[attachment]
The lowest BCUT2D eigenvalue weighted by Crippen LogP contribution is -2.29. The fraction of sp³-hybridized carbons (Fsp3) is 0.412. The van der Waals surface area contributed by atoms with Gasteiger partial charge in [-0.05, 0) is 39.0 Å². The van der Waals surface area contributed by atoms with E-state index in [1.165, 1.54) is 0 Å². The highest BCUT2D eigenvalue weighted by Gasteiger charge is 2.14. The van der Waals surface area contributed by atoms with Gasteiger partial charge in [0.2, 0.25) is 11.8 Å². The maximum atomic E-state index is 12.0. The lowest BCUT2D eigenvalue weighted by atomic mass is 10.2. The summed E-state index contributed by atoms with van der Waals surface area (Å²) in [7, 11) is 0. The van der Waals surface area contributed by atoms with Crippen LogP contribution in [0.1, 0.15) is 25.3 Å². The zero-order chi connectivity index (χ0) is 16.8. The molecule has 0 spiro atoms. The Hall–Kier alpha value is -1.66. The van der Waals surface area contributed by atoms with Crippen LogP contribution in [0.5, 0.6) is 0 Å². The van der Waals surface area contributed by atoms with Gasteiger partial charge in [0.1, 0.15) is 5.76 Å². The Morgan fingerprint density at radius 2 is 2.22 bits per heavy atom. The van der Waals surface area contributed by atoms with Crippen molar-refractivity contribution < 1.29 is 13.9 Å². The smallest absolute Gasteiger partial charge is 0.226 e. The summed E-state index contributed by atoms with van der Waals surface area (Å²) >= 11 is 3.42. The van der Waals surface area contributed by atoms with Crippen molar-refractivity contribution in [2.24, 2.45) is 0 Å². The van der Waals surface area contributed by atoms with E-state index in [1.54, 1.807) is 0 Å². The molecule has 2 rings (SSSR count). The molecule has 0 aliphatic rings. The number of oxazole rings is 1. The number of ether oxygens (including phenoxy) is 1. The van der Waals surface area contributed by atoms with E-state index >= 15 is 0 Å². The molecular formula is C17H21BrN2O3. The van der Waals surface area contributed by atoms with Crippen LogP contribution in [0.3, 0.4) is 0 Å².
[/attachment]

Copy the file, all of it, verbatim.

The lowest BCUT2D eigenvalue weighted by Crippen LogP contribution is -2.29. The fraction of sp³-hybridized carbons (Fsp3) is 0.412. The van der Waals surface area contributed by atoms with Gasteiger partial charge in [-0.05, 0) is 39.0 Å². The van der Waals surface area contributed by atoms with E-state index in [1.165, 1.54) is 0 Å². The highest BCUT2D eigenvalue weighted by Gasteiger charge is 2.14. The van der Waals surface area contributed by atoms with Gasteiger partial charge in [0.2, 0.25) is 11.8 Å². The maximum atomic E-state index is 12.0. The lowest BCUT2D eigenvalue weighted by atomic mass is 10.2. The summed E-state index contributed by atoms with van der Waals surface area (Å²) in [7, 11) is 0. The van der Waals surface area contributed by atoms with Crippen LogP contribution in [0.1, 0.15) is 25.3 Å². The zero-order chi connectivity index (χ0) is 16.8. The molecule has 0 spiro atoms. The Hall–Kier alpha value is -1.66. The van der Waals surface area contributed by atoms with Crippen LogP contribution in [0.5, 0.6) is 0 Å². The van der Waals surface area contributed by atoms with Gasteiger partial charge in [0.1, 0.15) is 5.76 Å². The Morgan fingerprint density at radius 2 is 2.22 bits per heavy atom. The van der Waals surface area contributed by atoms with Crippen molar-refractivity contribution < 1.29 is 13.9 Å². The smallest absolute Gasteiger partial charge is 0.226 e. The summed E-state index contributed by atoms with van der Waals surface area (Å²) >= 11 is 3.42. The van der Waals surface area contributed by atoms with Crippen molar-refractivity contribution in [2.24, 2.45) is 0 Å². The van der Waals surface area contributed by atoms with E-state index in [1.54, 1.807) is 0 Å². The molecule has 2 rings (SSSR count). The molecule has 0 aliphatic rings. The number of oxazole rings is 1. The number of ether oxygens (including phenoxy) is 1. The van der Waals surface area contributed by atoms with E-state index >= 15 is 0 Å². The molecular formula is C17H21BrN2O3. The van der Waals surface area contributed by atoms with Crippen LogP contribution in [0.3, 0.4) is 0 Å².